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2016 (Narrative date)

There are an estimated 403,000 people living in modern slavery in the United States (GSI 2018). Sex trafficking exists throughout the country. Traffickers use violence, threats, lies, debt bondage and other forms of coercion to compel adults and children to engage in commercial sex acts against their will. The situations that sex trafficking victims face vary, many victims become romantically involved with someone who then forces them into prostitution. Others are lured with false promises of a job, and some are forced to sell sex by members of their own families. Victims of sex trafficking include both foreign nationals and US citizens, with women making up the majority of those trafficked for the purposes of commercial sexual exploitation. In 2015, the most reported venues/industries for sex trafficking included commercial-front brothels, hotel/motel-based trafficking, online advertisements with unknown locations, residential brothels, and street-based sex trafficking.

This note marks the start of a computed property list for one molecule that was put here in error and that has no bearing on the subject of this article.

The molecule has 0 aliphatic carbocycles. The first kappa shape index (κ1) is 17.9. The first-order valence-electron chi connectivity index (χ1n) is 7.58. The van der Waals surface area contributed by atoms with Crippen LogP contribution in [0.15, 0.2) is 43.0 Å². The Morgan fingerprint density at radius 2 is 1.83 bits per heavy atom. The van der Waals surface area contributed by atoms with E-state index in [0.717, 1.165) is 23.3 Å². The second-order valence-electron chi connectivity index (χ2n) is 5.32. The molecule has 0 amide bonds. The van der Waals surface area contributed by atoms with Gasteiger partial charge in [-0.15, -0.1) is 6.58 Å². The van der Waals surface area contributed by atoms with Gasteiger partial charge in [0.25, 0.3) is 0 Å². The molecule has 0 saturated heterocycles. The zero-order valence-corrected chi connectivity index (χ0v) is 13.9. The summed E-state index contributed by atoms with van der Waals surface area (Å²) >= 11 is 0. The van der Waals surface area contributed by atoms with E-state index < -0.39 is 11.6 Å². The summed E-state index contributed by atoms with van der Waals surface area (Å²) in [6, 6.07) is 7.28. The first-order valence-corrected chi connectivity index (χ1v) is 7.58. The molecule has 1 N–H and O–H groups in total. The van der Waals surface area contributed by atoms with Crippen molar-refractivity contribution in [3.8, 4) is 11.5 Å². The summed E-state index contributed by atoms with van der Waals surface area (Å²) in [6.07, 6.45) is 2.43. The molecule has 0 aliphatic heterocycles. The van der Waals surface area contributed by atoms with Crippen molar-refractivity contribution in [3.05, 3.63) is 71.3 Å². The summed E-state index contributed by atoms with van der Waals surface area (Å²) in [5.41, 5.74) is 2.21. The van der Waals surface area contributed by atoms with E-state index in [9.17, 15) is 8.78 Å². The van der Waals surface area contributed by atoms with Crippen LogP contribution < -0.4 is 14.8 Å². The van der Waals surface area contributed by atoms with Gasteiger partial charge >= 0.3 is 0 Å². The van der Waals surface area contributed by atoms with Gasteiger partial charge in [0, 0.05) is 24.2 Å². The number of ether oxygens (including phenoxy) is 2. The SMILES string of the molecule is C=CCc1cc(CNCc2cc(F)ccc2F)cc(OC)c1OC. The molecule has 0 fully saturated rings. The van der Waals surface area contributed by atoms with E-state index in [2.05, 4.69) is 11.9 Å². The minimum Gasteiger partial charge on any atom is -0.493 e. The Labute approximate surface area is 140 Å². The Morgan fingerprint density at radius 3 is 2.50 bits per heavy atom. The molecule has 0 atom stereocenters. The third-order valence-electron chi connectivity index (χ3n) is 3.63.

Vicky was trafficked into commercial sexual exploitation in the state of Nebraska. She talks about the role drugs played in her trafficking and the importance of listening to those who have experienced trafficking.

The way I was brought into it was by drugs… it’s a lot of men who are on those, methamphetamine is that main drug that leads it into it. That’s the number one drug out 10 here in Nebraska…and that drug is a drug that gets a lot of men, getting on like, turned on by women doing that to go make their money; it’s their hustle.


Honestly, it would take the first step of them wanting help…so pretty much you can’t lead somebody some way in and then expect them to talk. What you, you kind of got to like take it slow and them be patient and let them, let them ease into trusting you to get them to talk…They got to take the step to want help. And it took me a long time to ask for help. It did.


From the survivors, from the ones who have been out here. I think listening to them and their stories, I think, would be a whole lot better for them to realize, like, maybe this is a cold cruel world out here because honestly, it is hard…nobody, nobody cared about how you feel out here in the streets. …from one who’s been through it since 19, I mean, honestly, I can tell you like, it’s not fun when you get taken advantage of. It’s not, it’s really not.



Narrative as found in Shireen S. Rajaram and Sriyani Tidball, “Nebraska Sex Trafficking Survivors Speak —A Qualitative Research Study,” Faculty Publications, College of Journalism & Mass Communications (2016)